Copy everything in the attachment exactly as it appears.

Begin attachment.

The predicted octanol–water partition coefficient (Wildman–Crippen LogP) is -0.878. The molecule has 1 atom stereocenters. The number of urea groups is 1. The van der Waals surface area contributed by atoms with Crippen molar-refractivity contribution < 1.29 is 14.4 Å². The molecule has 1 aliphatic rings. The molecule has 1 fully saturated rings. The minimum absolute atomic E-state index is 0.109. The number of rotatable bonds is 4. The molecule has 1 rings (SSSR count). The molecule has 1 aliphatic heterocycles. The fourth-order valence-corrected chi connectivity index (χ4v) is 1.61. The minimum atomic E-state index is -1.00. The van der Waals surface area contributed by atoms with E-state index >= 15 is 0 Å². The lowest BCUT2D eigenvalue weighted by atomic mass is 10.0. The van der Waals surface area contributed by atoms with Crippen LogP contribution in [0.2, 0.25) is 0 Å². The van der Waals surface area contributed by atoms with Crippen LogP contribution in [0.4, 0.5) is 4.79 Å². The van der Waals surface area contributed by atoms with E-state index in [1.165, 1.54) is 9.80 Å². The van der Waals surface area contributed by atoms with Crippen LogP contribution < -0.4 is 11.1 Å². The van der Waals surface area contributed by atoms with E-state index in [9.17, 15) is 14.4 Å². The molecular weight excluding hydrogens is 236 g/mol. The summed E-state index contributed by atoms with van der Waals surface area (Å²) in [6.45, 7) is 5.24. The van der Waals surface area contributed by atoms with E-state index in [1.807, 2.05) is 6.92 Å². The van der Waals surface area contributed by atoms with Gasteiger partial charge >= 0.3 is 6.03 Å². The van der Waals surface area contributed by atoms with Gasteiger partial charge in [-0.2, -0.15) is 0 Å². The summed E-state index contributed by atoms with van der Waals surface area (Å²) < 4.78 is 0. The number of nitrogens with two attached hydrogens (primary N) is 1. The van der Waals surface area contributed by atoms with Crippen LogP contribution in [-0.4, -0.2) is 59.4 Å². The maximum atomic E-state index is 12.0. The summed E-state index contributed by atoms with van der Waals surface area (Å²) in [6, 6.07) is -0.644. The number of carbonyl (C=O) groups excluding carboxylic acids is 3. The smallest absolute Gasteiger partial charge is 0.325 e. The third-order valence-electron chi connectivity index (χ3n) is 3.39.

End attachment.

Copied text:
The predicted octanol–water partition coefficient (Wildman–Crippen LogP) is -0.878. The molecule has 1 atom stereocenters. The number of urea groups is 1. The van der Waals surface area contributed by atoms with Crippen molar-refractivity contribution < 1.29 is 14.4 Å². The molecule has 1 aliphatic rings. The molecule has 1 fully saturated rings. The minimum absolute atomic E-state index is 0.109. The number of rotatable bonds is 4. The molecule has 1 rings (SSSR count). The molecule has 1 aliphatic heterocycles. The fourth-order valence-corrected chi connectivity index (χ4v) is 1.61. The minimum atomic E-state index is -1.00. The van der Waals surface area contributed by atoms with E-state index >= 15 is 0 Å². The lowest BCUT2D eigenvalue weighted by atomic mass is 10.0. The van der Waals surface area contributed by atoms with Crippen LogP contribution in [0.2, 0.25) is 0 Å². The van der Waals surface area contributed by atoms with Crippen LogP contribution in [0.4, 0.5) is 4.79 Å². The van der Waals surface area contributed by atoms with E-state index in [1.165, 1.54) is 9.80 Å². The van der Waals surface area contributed by atoms with Crippen LogP contribution < -0.4 is 11.1 Å². The van der Waals surface area contributed by atoms with E-state index in [9.17, 15) is 14.4 Å². The molecular weight excluding hydrogens is 236 g/mol. The summed E-state index contributed by atoms with van der Waals surface area (Å²) in [6.45, 7) is 5.24. The van der Waals surface area contributed by atoms with E-state index in [1.807, 2.05) is 6.92 Å². The van der Waals surface area contributed by atoms with Gasteiger partial charge >= 0.3 is 6.03 Å². The van der Waals surface area contributed by atoms with Gasteiger partial charge in [-0.2, -0.15) is 0 Å². The summed E-state index contributed by atoms with van der Waals surface area (Å²) < 4.78 is 0. The number of nitrogens with two attached hydrogens (primary N) is 1. The van der Waals surface area contributed by atoms with Crippen LogP contribution in [-0.4, -0.2) is 59.4 Å². The maximum atomic E-state index is 12.0. The summed E-state index contributed by atoms with van der Waals surface area (Å²) in [6, 6.07) is -0.644. The number of carbonyl (C=O) groups excluding carboxylic acids is 3. The smallest absolute Gasteiger partial charge is 0.325 e. The third-order valence-electron chi connectivity index (χ3n) is 3.39.